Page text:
According to Nancy Hoffman Gallery from New York City, “Two showstoppers that both sold were Nicolas Africano’s “Seated Figure” in cast glass, and Frank Owne’s “Threaders: Amber and Jet” an acrylic on canvas. “We were wildly busy every day,” said Hoffman.
Hollis Taggert Galleries from New York City was showing at Art Chicago for the first time. American modernists were featured such as Albert Bloch and Manierre Dawson, predecessors to the European Modernists. Sales included works by Americans Alfred Mauer, Thomas Hart Benton, Andy Warhol and Conrad Marca-Relli. According to the dealer, “There was a lot of attention for Romare Bearden” at Art Chicago, and a museum had a reserve on a work by Jim Dine.
Waddington Galleries from London sold a huge bronze by Barry Flanagan called “Leaping Hare on Curly Bell” from 1989. They also sold works by Robert Rauschenberg, Ian Davenport and Mimmo Paladino.
From both Chicago and New York, Richard Gray Galleries’ sales included Hans Hofmann’s “Mutation in Transition,” an oil on canvas; David Klamen’s “Parenthesis #4” oil on linen; Magdalene Abakanowicz’s “Four Seated” which was four figures in burlap, resin and iron; and a Henry Moore sculpture.
Sales at the James Cohan Gallery from New York City included works by Bill Viola and ceramic puppies by Jeff Koons. Also from New York, Susan Sheehan Gallery sold works by Ellsworth Kelly and Ed Ruscha. A wonderful set of ten color silk-screens by Andy Warhol on Marilyn Monroe from 1967 was priced to be sold as a set for $365,000.
“Collectors made a bee line for collector names this year” according to Anthony Meier Fine Arts from San Francisco. “We also did well with younger artists. We sold a ton of Jeremy Dickinson, an oil on canvas by Gerhard Richter and one by Sigmar Polke. TBA did a great job this year,” they added.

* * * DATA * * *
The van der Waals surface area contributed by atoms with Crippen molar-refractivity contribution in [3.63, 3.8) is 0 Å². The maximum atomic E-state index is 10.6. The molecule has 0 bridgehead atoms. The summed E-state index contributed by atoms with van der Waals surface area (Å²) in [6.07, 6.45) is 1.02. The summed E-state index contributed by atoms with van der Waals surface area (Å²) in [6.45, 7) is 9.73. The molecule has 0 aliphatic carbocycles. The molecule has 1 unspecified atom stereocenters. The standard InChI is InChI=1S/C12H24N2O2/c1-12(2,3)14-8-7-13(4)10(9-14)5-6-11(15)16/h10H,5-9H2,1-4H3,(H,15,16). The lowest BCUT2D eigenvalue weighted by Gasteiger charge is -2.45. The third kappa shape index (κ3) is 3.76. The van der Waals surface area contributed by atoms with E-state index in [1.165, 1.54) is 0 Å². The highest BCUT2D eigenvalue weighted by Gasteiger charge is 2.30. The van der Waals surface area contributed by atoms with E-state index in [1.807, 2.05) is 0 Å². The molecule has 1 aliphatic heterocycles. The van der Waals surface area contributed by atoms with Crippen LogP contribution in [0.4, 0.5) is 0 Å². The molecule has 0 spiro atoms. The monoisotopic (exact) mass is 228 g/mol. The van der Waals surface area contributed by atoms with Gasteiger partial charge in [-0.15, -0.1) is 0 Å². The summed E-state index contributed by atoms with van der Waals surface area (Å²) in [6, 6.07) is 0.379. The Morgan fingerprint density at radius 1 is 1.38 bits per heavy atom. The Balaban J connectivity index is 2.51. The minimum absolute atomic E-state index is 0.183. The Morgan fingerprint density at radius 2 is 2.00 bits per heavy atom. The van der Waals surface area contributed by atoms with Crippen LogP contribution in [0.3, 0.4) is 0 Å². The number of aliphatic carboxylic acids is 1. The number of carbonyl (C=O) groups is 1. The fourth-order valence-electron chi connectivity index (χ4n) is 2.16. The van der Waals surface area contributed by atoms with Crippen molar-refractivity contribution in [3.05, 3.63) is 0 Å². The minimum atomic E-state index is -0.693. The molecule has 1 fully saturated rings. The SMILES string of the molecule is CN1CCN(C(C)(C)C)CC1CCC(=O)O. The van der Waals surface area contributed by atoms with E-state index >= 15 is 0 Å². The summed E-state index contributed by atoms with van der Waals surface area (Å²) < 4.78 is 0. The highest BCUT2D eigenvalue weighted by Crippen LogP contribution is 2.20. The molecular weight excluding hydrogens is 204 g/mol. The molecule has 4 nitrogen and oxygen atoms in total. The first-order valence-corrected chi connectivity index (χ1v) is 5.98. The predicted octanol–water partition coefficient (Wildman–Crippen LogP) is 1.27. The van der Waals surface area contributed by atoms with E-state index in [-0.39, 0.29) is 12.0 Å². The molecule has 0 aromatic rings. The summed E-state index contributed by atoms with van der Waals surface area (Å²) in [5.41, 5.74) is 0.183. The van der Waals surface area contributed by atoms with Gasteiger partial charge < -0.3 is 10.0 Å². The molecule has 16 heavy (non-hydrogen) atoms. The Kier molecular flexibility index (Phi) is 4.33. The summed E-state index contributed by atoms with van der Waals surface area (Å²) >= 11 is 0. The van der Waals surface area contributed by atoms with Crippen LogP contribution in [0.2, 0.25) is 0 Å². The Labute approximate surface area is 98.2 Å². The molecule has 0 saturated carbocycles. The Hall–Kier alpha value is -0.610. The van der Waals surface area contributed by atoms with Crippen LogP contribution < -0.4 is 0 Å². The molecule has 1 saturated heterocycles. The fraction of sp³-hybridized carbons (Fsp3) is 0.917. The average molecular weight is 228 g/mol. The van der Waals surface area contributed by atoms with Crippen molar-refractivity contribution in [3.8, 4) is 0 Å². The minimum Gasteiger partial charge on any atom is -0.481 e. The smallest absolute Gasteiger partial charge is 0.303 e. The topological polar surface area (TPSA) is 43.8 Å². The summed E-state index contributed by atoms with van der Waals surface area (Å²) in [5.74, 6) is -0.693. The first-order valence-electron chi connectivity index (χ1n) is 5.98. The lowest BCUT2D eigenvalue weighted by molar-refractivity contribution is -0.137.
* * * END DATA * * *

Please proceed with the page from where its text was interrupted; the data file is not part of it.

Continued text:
Jack Shainman Gallery from New York City sold works by Bob Knox, Kerry James Marshall and Zwelethu Mthethwa, while Leo Kooenig, Inc. from New York sold Torben Giehler, two by Lisa Ruyter and Erik Parker.
Chicago’s Klein Art Works sold Tony Berlant’s “Sorrento, 2000” a collaged metal on wood with steel brads and had works by Ken Price and Ed Moses on hold.
Robert McClain and Company from Houston, Texas, now in their sixth year at Art Chicago, reported tremendous interest and sales in portfolios by Cy Twombly such as “Natural History Part I No. II,” “Mushrooms,” and “Five Greek Poets and a Philosopher.” They also sold Terence La None and Brice Marden.
Nine oils on board by Jeffrey Hester were sold by Paul Thiebaud Gallery from San Francisco, Calif. They also sold at least six mixed media on cigar boxes by Ed Musante. “The show was very well attended. Serious people came to the collector’s preview this year. They are adding activities to bring people back, and our sales were very good” said the gallery owner.
Carl Hammer Gallery from Chicago “sold a ton” of Tony Fitzpatrick etchings. They also featured canes by Gregory Warmack/Mr Imagination and watercolors by Henry Darger. Sales also included works by Phyllis Bramson and Fred Stonehouse.
Robert Henry Adams Fine Art from Chicago sold Charles Sebree’s “Girl Reading,” an African American artist, and Leon Polk Smith’s “Untitled.”
Vintage photographs are the specialty of Howard Greenberg Gallery from New York City. They sold works by Dave Heath, Ben Shahn and Margaret Bourke-White. “There was a strong interest in contemporary photography this year” said Howard. New to the gallery are works by Gabrielle Basilico.
Galerie JHM from Paris, France sold one bronze by Fabrice Langlade and two by Claude Lalanne. We loved the “Nana Mosaique” by Niki de Saint Phalle which was a mosaic of mirrors from 1999. They were also featuring a lot of works by Tom Wesselmann.
First timer Bill Hodges Gallery from New York City highlighted African American artists. Important artists Norman Lewis and Romare Bearden both sold well, and he will definitely be back with a larger exhibit space.
Alan Christa Gallery from London sold a lot of etchings by Howard Hodgkin, two sets of four screen prints by Michael Craig-Martin, work by Julian Opie and Jan Dibbets.
Another first timer was June Kelly Gallery, Inc. from New York City who sold well with Alma Thomas paintings, William Johnson and Moe Brooker.
Thomas Blackman, show promoter, was “very pleased with this year’s fair. Everything flowed together. Sales were strong, especially since there is a lot of competition out there for show money. The new floor plan worked out exceptionally well and the International Invitational section featuring young, aggressive galleries and artists was very well received. The professional preview went well too.”